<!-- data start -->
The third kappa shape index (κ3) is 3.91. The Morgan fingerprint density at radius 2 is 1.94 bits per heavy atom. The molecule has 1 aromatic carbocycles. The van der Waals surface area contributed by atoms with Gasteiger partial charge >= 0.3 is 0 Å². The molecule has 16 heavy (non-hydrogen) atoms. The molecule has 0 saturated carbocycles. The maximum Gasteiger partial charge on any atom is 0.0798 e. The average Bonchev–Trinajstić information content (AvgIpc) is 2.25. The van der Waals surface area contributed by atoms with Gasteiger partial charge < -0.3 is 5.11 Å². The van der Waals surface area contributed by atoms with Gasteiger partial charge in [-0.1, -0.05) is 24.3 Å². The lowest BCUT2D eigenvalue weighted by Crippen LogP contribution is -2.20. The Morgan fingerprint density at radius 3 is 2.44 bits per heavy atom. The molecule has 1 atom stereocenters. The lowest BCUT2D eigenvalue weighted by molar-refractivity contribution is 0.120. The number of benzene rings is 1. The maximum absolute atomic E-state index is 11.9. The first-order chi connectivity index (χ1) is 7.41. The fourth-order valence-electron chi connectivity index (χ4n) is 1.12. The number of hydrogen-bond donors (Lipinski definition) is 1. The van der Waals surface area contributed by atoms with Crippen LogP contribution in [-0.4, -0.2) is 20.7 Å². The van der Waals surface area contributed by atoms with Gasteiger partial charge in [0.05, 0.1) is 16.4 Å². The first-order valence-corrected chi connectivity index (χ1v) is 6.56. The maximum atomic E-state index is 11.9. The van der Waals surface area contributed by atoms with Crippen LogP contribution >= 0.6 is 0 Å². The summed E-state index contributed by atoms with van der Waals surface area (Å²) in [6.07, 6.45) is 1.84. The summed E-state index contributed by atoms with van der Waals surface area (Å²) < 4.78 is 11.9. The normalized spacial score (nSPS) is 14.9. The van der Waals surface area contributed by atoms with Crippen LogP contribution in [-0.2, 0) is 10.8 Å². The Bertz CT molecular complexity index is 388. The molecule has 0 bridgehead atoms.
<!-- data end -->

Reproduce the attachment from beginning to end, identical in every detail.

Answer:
The third kappa shape index (κ3) is 3.91. The Morgan fingerprint density at radius 2 is 1.94 bits per heavy atom. The molecule has 1 aromatic carbocycles. The van der Waals surface area contributed by atoms with Gasteiger partial charge >= 0.3 is 0 Å². The molecule has 16 heavy (non-hydrogen) atoms. The molecule has 0 saturated carbocycles. The maximum Gasteiger partial charge on any atom is 0.0798 e. The average Bonchev–Trinajstić information content (AvgIpc) is 2.25. The van der Waals surface area contributed by atoms with Gasteiger partial charge < -0.3 is 5.11 Å². The van der Waals surface area contributed by atoms with Gasteiger partial charge in [-0.1, -0.05) is 24.3 Å². The lowest BCUT2D eigenvalue weighted by Crippen LogP contribution is -2.20. The Morgan fingerprint density at radius 3 is 2.44 bits per heavy atom. The molecule has 1 atom stereocenters. The lowest BCUT2D eigenvalue weighted by molar-refractivity contribution is 0.120. The number of benzene rings is 1. The maximum absolute atomic E-state index is 11.9. The first-order chi connectivity index (χ1) is 7.41. The fourth-order valence-electron chi connectivity index (χ4n) is 1.12. The number of hydrogen-bond donors (Lipinski definition) is 1. The van der Waals surface area contributed by atoms with Crippen LogP contribution in [-0.4, -0.2) is 20.7 Å². The van der Waals surface area contributed by atoms with Gasteiger partial charge in [0.05, 0.1) is 16.4 Å². The first-order valence-corrected chi connectivity index (χ1v) is 6.56. The maximum atomic E-state index is 11.9. The van der Waals surface area contributed by atoms with Crippen LogP contribution >= 0.6 is 0 Å². The summed E-state index contributed by atoms with van der Waals surface area (Å²) in [6.07, 6.45) is 1.84. The summed E-state index contributed by atoms with van der Waals surface area (Å²) < 4.78 is 11.9. The normalized spacial score (nSPS) is 14.9. The van der Waals surface area contributed by atoms with Crippen LogP contribution in [-0.2, 0) is 10.8 Å². The Bertz CT molecular complexity index is 388. The molecule has 0 bridgehead atoms.